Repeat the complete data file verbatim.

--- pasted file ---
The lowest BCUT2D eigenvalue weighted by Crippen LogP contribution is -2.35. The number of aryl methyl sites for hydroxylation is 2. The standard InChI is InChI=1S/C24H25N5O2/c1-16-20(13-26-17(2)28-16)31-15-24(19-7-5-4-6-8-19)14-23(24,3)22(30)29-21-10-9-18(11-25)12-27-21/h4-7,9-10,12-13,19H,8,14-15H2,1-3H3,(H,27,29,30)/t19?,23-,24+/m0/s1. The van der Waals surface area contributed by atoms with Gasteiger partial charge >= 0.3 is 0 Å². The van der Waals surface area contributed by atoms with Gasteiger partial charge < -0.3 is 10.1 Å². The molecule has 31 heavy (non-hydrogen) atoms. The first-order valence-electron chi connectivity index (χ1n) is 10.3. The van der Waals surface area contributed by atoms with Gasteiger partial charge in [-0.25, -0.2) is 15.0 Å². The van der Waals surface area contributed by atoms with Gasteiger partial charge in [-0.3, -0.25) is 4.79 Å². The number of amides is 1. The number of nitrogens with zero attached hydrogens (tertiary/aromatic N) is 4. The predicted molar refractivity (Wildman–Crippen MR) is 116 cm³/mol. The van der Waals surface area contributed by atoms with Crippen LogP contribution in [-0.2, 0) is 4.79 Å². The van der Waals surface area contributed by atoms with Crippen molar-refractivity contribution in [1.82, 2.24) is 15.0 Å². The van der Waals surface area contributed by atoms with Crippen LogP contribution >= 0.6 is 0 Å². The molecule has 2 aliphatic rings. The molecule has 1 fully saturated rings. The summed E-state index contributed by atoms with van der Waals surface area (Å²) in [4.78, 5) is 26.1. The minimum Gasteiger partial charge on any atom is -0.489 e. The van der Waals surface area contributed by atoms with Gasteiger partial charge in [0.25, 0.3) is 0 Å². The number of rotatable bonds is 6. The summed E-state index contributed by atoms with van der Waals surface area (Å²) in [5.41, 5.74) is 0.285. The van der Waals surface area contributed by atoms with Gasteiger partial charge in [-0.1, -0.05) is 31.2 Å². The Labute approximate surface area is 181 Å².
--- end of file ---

The lowest BCUT2D eigenvalue weighted by Crippen LogP contribution is -2.35. The number of aryl methyl sites for hydroxylation is 2. The standard InChI is InChI=1S/C24H25N5O2/c1-16-20(13-26-17(2)28-16)31-15-24(19-7-5-4-6-8-19)14-23(24,3)22(30)29-21-10-9-18(11-25)12-27-21/h4-7,9-10,12-13,19H,8,14-15H2,1-3H3,(H,27,29,30)/t19?,23-,24+/m0/s1. The van der Waals surface area contributed by atoms with Gasteiger partial charge >= 0.3 is 0 Å². The van der Waals surface area contributed by atoms with Gasteiger partial charge < -0.3 is 10.1 Å². The molecule has 31 heavy (non-hydrogen) atoms. The first-order valence-electron chi connectivity index (χ1n) is 10.3. The van der Waals surface area contributed by atoms with Gasteiger partial charge in [-0.25, -0.2) is 15.0 Å². The van der Waals surface area contributed by atoms with Gasteiger partial charge in [-0.3, -0.25) is 4.79 Å². The number of amides is 1. The number of nitrogens with zero attached hydrogens (tertiary/aromatic N) is 4. The predicted molar refractivity (Wildman–Crippen MR) is 116 cm³/mol. The van der Waals surface area contributed by atoms with Crippen LogP contribution in [-0.2, 0) is 4.79 Å². The van der Waals surface area contributed by atoms with Crippen molar-refractivity contribution in [1.82, 2.24) is 15.0 Å². The van der Waals surface area contributed by atoms with Crippen LogP contribution >= 0.6 is 0 Å². The molecule has 2 aliphatic rings. The molecule has 1 fully saturated rings. The summed E-state index contributed by atoms with van der Waals surface area (Å²) in [4.78, 5) is 26.1. The minimum Gasteiger partial charge on any atom is -0.489 e. The van der Waals surface area contributed by atoms with Gasteiger partial charge in [0.25, 0.3) is 0 Å². The number of rotatable bonds is 6. The summed E-state index contributed by atoms with van der Waals surface area (Å²) in [5.41, 5.74) is 0.285. The van der Waals surface area contributed by atoms with Gasteiger partial charge in [-0.1, -0.05) is 31.2 Å². The Labute approximate surface area is 181 Å².